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City of Mississauga Flood Warning

The City of Mississauga has experienced substantial rainfall over the last 24 hours and the weather forecast is predicting an additional 20 millimetres of rainfall before the end of day Wednesday, February 21. Water levels will continue to rise in response to the rain and melting snow. Ice in the Credit River may begin to break up as water levels approach the top of the bank which will increase the potential for flooding due to ice jams.

For safety and to reduce potential damage, the following measures are recommended:

  • Avoid walking or driving in flooded areas
  • Stay away from creeks, rivers, streams and frozen bodies of water
  • Clear debris from catch basins near your home or business, as long as it is safe to do so
  • Call 3-1-1 to report blocked catch basins or road flooding in your neighbourhood
  • Do not open any sewer manholes under any circumstances


To report flooding, please call 3-1-1 or 905-615-4311 outside City limits. For emergency assistance, please call 9-1-1.

For more information as the Flood Warning continues, visit or follow the City of Mississauga on Twitter at @citymississauga.


On-Street Parking is Suspended during Snow Operations

Parked cars on City streets reduce the ability of our winter crews to efficiently clear roads. You can help by removing parked cars from the street when it snows to give equipment space to work.

An on-street parking restriction is in effect in Mississauga year-round between 2 to 6 a.m. Parked or stopped vehicles that violate the City’s Traffic By-law 555-00 or on-street parking restriction will be issued a $40 penalty notice. They will also be subject to towing and storage fees at the expense of the owner. The vehicle’s operational condition does not exempt the owner from meeting these requirements.

Suspension of Temporary Parking Requests

Temporary parking requests can be suspended at any time during snow events to allow staff and machinery to safely clear our roads. New temporary parking requests will not be issued and current ones will not be recognized for the duration of snow clearing operations.

We kindly ask residents to remove vehicles from City streets in order for crews to complete snow clearing operations within our service standards timelines.

To find out if temporary parking considerations have been suspended:

* Follow us on Twitter @MississaugaSnow

* Contact 311 (905-615-4311 outside city limits) * Visit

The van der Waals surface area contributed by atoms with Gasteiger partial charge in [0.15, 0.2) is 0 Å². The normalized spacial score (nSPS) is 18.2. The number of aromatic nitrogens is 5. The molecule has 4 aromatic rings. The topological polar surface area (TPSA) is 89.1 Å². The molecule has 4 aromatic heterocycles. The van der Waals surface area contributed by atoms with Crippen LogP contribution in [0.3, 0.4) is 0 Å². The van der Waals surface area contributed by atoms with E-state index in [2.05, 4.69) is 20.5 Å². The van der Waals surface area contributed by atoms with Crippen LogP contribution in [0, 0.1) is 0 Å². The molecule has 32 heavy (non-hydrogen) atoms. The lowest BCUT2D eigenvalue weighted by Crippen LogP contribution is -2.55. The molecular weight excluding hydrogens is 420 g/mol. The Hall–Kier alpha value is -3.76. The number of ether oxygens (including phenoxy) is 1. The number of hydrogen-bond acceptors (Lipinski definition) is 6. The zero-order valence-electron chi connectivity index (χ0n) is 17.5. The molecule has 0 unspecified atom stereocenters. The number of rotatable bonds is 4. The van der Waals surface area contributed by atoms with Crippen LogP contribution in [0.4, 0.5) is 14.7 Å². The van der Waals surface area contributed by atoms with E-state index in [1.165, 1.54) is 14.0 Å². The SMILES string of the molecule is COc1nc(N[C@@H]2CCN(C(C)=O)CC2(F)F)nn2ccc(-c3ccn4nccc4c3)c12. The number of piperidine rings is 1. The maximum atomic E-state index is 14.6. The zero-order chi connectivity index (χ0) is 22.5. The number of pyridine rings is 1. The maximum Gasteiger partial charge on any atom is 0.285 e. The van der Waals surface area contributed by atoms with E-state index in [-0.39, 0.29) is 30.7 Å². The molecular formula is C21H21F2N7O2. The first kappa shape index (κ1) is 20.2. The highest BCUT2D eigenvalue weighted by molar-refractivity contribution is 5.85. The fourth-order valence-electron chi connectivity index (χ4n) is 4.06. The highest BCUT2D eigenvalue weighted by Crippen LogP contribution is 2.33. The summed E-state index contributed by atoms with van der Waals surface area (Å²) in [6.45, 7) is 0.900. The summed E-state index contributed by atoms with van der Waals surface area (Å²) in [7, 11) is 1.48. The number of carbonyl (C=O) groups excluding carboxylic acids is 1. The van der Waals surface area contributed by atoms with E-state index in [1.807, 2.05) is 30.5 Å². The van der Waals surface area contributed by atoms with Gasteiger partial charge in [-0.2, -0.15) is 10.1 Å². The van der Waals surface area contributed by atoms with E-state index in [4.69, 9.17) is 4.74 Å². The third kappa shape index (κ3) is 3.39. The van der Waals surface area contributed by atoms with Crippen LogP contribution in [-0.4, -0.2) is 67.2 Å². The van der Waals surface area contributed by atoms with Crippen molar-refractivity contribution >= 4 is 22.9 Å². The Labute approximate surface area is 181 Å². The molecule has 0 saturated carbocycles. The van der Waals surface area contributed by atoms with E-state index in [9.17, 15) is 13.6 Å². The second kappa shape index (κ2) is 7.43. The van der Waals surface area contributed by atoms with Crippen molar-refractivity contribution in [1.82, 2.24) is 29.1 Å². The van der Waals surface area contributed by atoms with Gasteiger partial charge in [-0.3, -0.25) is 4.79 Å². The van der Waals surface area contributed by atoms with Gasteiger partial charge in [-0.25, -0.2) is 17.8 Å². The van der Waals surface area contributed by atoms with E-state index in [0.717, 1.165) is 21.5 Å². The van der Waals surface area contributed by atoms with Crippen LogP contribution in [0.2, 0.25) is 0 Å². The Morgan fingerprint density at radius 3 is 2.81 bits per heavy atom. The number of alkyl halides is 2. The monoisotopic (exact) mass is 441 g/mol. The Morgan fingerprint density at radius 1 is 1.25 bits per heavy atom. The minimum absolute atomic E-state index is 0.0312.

Winter Maintenance Operations

This is just a reminder of the City of Mississauga’s snow plow operations. Please drive carefully in these conditions and be patient of others.

The City clears and salts roads, priority sidewalks, bus stops and pedestrian crossings within 12-36 hours after the end of a snowstorm. Back to back storms will extend this timing.

Winter maintenance standards are set by Council and help ensure emergency vehicles and transit can travel safely.

During a snowstorm crews focus on clearing priority routes. Local or residential streets are plowed after priority roads are cleared. Bare pavement is not guaranteed.

Snow Season Parking – Safety Comes First – Plan Ahead

Roads with parked cars take longer to plow or salt. Please remove vehicles from roads during heavy snowfalls.

winter on-street parking restriction is in effect in Mississauga between November 1-March 31between 2 a.m.- 6 a.m. Parked or stopped vehicles will be towed and stored at the owner’s expense.

During snow clearing, temporary paring requests (parking considerations) will not be issued and current ones will be cancelled.

City Recognizes Traffic Safety in Schools

Congratulations were in order today for four Mississauga schools and one principal who were recognized by Mississauga City Council for their commitment to traffic and student safety around their schools.

The Wilde Wood Award and the Dr. Arthur Wood Award are presented annually by the Traffic Safety Council to schools and individuals who have advocated and promoted traffic and student safety.
The following schools received the Wilde Wood Award for their outstanding leadership in promoting school zone safety and active transportation: